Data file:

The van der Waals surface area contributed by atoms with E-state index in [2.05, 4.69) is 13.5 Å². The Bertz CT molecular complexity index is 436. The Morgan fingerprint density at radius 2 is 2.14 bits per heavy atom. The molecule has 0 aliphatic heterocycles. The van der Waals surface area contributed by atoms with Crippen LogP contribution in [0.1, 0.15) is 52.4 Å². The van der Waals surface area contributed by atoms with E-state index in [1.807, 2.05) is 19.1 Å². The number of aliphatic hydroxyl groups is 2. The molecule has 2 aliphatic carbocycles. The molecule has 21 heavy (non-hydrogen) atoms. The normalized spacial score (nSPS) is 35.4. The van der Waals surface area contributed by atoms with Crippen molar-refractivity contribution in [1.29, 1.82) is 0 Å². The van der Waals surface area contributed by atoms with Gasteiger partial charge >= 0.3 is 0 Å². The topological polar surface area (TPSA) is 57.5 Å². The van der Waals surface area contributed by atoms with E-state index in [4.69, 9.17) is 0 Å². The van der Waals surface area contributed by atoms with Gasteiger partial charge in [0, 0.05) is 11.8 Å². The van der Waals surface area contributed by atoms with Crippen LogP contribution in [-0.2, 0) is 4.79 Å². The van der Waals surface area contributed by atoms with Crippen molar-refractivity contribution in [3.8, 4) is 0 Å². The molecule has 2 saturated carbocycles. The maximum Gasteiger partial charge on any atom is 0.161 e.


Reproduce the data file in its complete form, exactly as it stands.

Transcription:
The van der Waals surface area contributed by atoms with E-state index in [2.05, 4.69) is 13.5 Å². The Bertz CT molecular complexity index is 436. The Morgan fingerprint density at radius 2 is 2.14 bits per heavy atom. The molecule has 0 aliphatic heterocycles. The van der Waals surface area contributed by atoms with Crippen LogP contribution in [0.1, 0.15) is 52.4 Å². The van der Waals surface area contributed by atoms with E-state index in [1.807, 2.05) is 19.1 Å². The number of aliphatic hydroxyl groups is 2. The molecule has 2 aliphatic carbocycles. The molecule has 21 heavy (non-hydrogen) atoms. The normalized spacial score (nSPS) is 35.4. The van der Waals surface area contributed by atoms with Crippen molar-refractivity contribution in [1.29, 1.82) is 0 Å². The van der Waals surface area contributed by atoms with Gasteiger partial charge >= 0.3 is 0 Å². The topological polar surface area (TPSA) is 57.5 Å². The van der Waals surface area contributed by atoms with E-state index in [4.69, 9.17) is 0 Å². The van der Waals surface area contributed by atoms with Gasteiger partial charge in [0, 0.05) is 11.8 Å². The van der Waals surface area contributed by atoms with Crippen LogP contribution in [-0.2, 0) is 4.79 Å². The van der Waals surface area contributed by atoms with Crippen molar-refractivity contribution in [3.8, 4) is 0 Å². The molecule has 2 saturated carbocycles. The maximum Gasteiger partial charge on any atom is 0.161 e.